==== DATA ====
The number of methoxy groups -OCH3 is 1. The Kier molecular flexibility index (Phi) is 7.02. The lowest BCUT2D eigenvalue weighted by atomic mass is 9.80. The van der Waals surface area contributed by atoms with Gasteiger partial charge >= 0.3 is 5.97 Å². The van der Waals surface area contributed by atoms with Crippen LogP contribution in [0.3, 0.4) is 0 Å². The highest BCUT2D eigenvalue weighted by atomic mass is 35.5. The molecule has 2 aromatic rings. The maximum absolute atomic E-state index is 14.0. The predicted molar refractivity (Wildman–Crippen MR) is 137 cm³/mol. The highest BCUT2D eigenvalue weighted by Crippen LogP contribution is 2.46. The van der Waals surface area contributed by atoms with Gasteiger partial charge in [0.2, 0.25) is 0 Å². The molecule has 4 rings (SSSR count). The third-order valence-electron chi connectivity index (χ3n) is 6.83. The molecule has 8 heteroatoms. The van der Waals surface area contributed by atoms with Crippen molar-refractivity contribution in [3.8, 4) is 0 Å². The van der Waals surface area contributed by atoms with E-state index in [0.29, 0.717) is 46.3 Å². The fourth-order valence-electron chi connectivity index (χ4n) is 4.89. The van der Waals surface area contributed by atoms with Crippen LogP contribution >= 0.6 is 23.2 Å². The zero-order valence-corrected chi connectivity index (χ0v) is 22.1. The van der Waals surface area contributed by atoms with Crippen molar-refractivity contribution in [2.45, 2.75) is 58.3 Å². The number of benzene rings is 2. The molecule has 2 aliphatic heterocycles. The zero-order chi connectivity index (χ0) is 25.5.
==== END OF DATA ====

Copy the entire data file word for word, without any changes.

The number of methoxy groups -OCH3 is 1. The Kier molecular flexibility index (Phi) is 7.02. The lowest BCUT2D eigenvalue weighted by atomic mass is 9.80. The van der Waals surface area contributed by atoms with Gasteiger partial charge >= 0.3 is 5.97 Å². The van der Waals surface area contributed by atoms with Crippen LogP contribution in [0.3, 0.4) is 0 Å². The highest BCUT2D eigenvalue weighted by atomic mass is 35.5. The molecule has 2 aromatic rings. The maximum absolute atomic E-state index is 14.0. The predicted molar refractivity (Wildman–Crippen MR) is 137 cm³/mol. The highest BCUT2D eigenvalue weighted by Crippen LogP contribution is 2.46. The van der Waals surface area contributed by atoms with Gasteiger partial charge in [0.2, 0.25) is 0 Å². The molecule has 4 rings (SSSR count). The third-order valence-electron chi connectivity index (χ3n) is 6.83. The molecule has 8 heteroatoms. The van der Waals surface area contributed by atoms with Crippen molar-refractivity contribution in [3.8, 4) is 0 Å². The van der Waals surface area contributed by atoms with E-state index in [0.29, 0.717) is 46.3 Å². The fourth-order valence-electron chi connectivity index (χ4n) is 4.89. The van der Waals surface area contributed by atoms with Crippen LogP contribution >= 0.6 is 23.2 Å². The zero-order valence-corrected chi connectivity index (χ0v) is 22.1. The van der Waals surface area contributed by atoms with Crippen molar-refractivity contribution in [2.45, 2.75) is 58.3 Å². The number of benzene rings is 2. The molecule has 2 aliphatic heterocycles. The zero-order chi connectivity index (χ0) is 25.5.